It is important to remember that Pink Sheets is not a stock exchange. Companies do not need to fulfill
any requirements (e.g. filing financial statements with the SEC), to be quoted in the Pink Sheets. This allows any company,
even a company with no financial history, to be listed. Many of these companies do not file audited financial statements
or periodic reports with the SEC which makes it very difficult for investors to find reliable, unbiased information about
Due to this, the SEC views companies listed on Pink Sheets as "among the
most risky investments”, as there is generally more of a risk to investors than stocks that are on the larger exchanges
such as the NYSE. Most Pink Sheet stocks are not very liquid, and as such, bid/ask spreads are often quite wide. With
a lack of liquidity, the volume is usually very low and it can be very difficult to find a buyer for the stock. The seller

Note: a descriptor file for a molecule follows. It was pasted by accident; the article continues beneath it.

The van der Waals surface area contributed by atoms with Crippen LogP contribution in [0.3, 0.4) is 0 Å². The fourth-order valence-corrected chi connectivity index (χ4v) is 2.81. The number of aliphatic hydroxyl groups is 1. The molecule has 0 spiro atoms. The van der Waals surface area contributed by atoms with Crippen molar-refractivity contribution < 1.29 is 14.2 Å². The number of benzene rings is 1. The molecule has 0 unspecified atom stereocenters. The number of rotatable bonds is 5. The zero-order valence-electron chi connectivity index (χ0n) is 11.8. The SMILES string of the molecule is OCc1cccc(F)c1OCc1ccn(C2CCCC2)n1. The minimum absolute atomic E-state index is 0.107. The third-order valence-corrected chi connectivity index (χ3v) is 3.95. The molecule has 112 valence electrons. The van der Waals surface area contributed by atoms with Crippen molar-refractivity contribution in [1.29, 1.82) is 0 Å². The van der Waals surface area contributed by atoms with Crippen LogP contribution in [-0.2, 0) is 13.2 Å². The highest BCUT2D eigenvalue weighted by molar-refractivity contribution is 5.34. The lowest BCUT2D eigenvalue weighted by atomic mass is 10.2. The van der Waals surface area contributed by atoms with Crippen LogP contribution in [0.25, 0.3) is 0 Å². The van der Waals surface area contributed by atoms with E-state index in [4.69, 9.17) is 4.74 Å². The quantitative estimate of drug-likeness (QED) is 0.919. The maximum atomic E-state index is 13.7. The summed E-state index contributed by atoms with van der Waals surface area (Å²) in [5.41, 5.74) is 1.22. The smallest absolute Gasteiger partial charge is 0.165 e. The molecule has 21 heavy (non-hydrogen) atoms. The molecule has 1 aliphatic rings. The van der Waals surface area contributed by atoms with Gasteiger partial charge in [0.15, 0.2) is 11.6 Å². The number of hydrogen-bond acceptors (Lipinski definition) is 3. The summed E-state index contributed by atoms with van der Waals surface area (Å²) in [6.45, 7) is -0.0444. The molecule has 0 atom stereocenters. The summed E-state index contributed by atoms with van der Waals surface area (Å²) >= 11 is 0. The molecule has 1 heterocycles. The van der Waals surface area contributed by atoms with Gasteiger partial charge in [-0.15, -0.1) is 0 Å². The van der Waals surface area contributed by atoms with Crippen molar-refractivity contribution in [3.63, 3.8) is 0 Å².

may have to settle for a price that is much lower than initially anticipated in order to be able to unload his or her shares.
In other instances, there are big volumes do to the pink sheets stock being only worth $0.0002.
risk to the investor is that a company may simply vanish, leaving worthless stock issues in its wake. It’s also easy
for a company facing bankruptcy to issue stock in a desperate attempt to remain afloat. This leads investors to place their
trust in a highly unstable company.
Some companies, however, do use the Pink Sheets as a stepping
stone in becoming listed on the regular exchanges and the Pink Sheets give them an opportunity to raise capital.
It is advised that potential investors heavily research the companies in which they plan to invest. Again,
pink sheets stocks are very risky and can be subject to large price swings.